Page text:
In synchronised swimming, what do the Olympic gold performance and the 24th place of the duet event have in common? What is the shared experience of the winner of a World Championships’ medal and an athlete coming from an emerging country? Two things: many hours of endless work and choreography in the water. For many years known as “aquatic ballet”, synchronised swimming’s main addedvalue is the display of a complicated figure routine in an element that makes things more difficult to achieve, namely the water.
Many who have once watched a synchronised swimming
routine, either on TV or at an
recall the moment as amazing.
It all looks so effortless,
while the fitness of the swimmers
and their radiant smiles
stand out as an important
prelude to their stunning performance
in the water.
If synchronised swimming is often seen as a breath-taking expression of artistic beauty, one often overlooks the technical skills and hard work that athletes endure to achieve excellence.
What steps are necessary
for such excellence and
success? We put that question
to experts in the field. Experienced coaches Denise
Sauvé (CAN) and Anna
Tarrés (ESP) have placed
their teams at the top of the
synchro world hierarchy, with
Canada winning two bronze
medals (Solo Technical and
Combination) and Spain
sweeping one gold (Combination) and six silvers (Solo,
Duet and Team events both
Technical and Free) at the
World Championships in Rome.
The coaches join Virginia Jasontek, FINA Technical Synchronised Swimming Committee (TSSC) Honorary Secretary, and Jenna Randall, the British synchro swimmer, in sharing their keys to success and commenting on the recent evolution of the competition format.
YOG Singapore 2010: Closing Ceremony highlights success of the Games
The Closing Ceremony of the inaugural edition of the Youth Olympic Games brought a spectacular and emotional end to 12 days of world-class sporting competition and cultural and educational activities in Singapore on August 26, 2010. While addressing to the athletes, the IOC President Jacques Rogge said: “You thrilled us with your splendid performances. But, more than that, you inspired us with your enthusiasm, your spirit and the sheer joy you brought to the task of competing, learning and living with fellow athletes from around the world. You have learnt what it means to be a true champion, not simply a winner. You have shown us that a new generation is ready to embrace and share Olympic values.”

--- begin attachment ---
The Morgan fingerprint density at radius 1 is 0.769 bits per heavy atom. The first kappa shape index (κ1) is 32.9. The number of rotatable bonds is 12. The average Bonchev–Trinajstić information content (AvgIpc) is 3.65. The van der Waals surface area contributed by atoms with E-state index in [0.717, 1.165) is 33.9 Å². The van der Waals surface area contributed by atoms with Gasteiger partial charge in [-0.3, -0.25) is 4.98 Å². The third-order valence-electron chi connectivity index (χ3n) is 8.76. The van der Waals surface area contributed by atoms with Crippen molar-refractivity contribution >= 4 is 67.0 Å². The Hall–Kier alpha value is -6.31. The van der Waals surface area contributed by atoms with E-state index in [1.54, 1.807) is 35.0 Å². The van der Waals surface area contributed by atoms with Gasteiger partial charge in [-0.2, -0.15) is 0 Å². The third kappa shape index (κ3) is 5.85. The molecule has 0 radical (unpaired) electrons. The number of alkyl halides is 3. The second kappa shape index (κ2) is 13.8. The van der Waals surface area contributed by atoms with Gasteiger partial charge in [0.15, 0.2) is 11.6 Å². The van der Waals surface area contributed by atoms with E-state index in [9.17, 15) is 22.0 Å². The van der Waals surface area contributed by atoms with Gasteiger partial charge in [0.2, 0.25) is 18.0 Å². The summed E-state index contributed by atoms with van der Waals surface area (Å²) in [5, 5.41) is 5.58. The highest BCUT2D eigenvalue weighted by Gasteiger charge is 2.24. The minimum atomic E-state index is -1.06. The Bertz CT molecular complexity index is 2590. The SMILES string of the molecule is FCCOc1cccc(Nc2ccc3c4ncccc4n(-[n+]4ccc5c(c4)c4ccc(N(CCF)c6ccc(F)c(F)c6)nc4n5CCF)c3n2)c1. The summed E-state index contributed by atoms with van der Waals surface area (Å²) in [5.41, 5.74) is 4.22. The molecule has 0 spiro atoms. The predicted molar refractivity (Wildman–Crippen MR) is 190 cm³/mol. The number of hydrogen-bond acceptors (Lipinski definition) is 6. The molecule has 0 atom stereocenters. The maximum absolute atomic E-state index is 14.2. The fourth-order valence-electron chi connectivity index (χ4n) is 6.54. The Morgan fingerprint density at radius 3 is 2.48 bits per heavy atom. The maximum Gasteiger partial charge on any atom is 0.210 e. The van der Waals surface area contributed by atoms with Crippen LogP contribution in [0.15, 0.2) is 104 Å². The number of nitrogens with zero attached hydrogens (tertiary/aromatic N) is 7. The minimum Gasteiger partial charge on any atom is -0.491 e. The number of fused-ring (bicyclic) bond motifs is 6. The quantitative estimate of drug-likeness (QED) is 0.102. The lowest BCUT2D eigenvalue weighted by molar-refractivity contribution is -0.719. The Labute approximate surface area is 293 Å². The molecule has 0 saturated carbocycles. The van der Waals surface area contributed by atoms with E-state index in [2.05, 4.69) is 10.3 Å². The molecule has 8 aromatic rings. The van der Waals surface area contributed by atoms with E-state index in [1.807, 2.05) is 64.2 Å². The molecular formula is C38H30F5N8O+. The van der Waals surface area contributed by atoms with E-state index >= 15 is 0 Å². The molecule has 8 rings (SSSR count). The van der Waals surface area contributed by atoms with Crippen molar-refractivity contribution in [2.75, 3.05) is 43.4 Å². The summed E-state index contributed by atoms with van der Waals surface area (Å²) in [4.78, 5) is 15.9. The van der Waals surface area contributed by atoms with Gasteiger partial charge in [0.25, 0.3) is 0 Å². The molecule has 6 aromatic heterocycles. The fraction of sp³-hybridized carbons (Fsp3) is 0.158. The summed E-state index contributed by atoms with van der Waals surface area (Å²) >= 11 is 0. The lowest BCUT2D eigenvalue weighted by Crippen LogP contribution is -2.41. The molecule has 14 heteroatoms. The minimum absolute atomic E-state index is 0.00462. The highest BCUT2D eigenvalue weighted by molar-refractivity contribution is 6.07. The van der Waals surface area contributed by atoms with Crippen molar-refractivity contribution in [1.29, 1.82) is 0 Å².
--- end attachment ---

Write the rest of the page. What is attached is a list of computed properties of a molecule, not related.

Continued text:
Discover Masters World: Bernice Orwig (USA)
2000 Sydney Olympics. Women’s water polo is played for the first time at the Olympic Games. Atop the podium stands Australia, second is the USA and third Russia. American silver-medallist Bernice Orwig was among those to write the first page of water polo Olympic history.
Ten years later, we meet her at the FINA Masters World Championships in Boras (SWE, for water polo only), where she takes some time to talk about her fantastic Olympic experience and how her passion for the sport has continued to exist since.
Discover Masters World: Lori Crawford & Penny De Meules (USA)
“I learned to swim on the Internet”
Five years ago, Lori Crawford did not know how to swim. Today she is 33 and is competing in synchronised swimming at a World Masters championship for the second time! How did she go from zero swimming skills to performing synchro routines? Here is the story.
It all started with a free gym membership. Where Lori used to live at the time there was a gym with a pool. One day, she decides to take it to the water and soon realise that she does not know how to swim. “Ok, I have to fix this,” she tells herself.
Discover Masters World: Olga Larissa Vargas (MEX)
Two months ago, Olga Vargas from Mexico did not know whether she would be able to compete at the FINA Masters World championships or not. Like some others, the economical aspect almost jeopardised her Masters participation. Today, the 30-year-old leaves with happy memories from Gothenburg having bagged two gold medals, one in Solo and another in Duet, with swimming partner and long-time friend Nara Lorena Falcon.
Background: an early start
As a matter of fact, Olga’s success finds its roots in a former elite career, which stretches from 1997 to 2004. Before getting started with synchro at 11, Olga had already six years of gymnastics under her belt!
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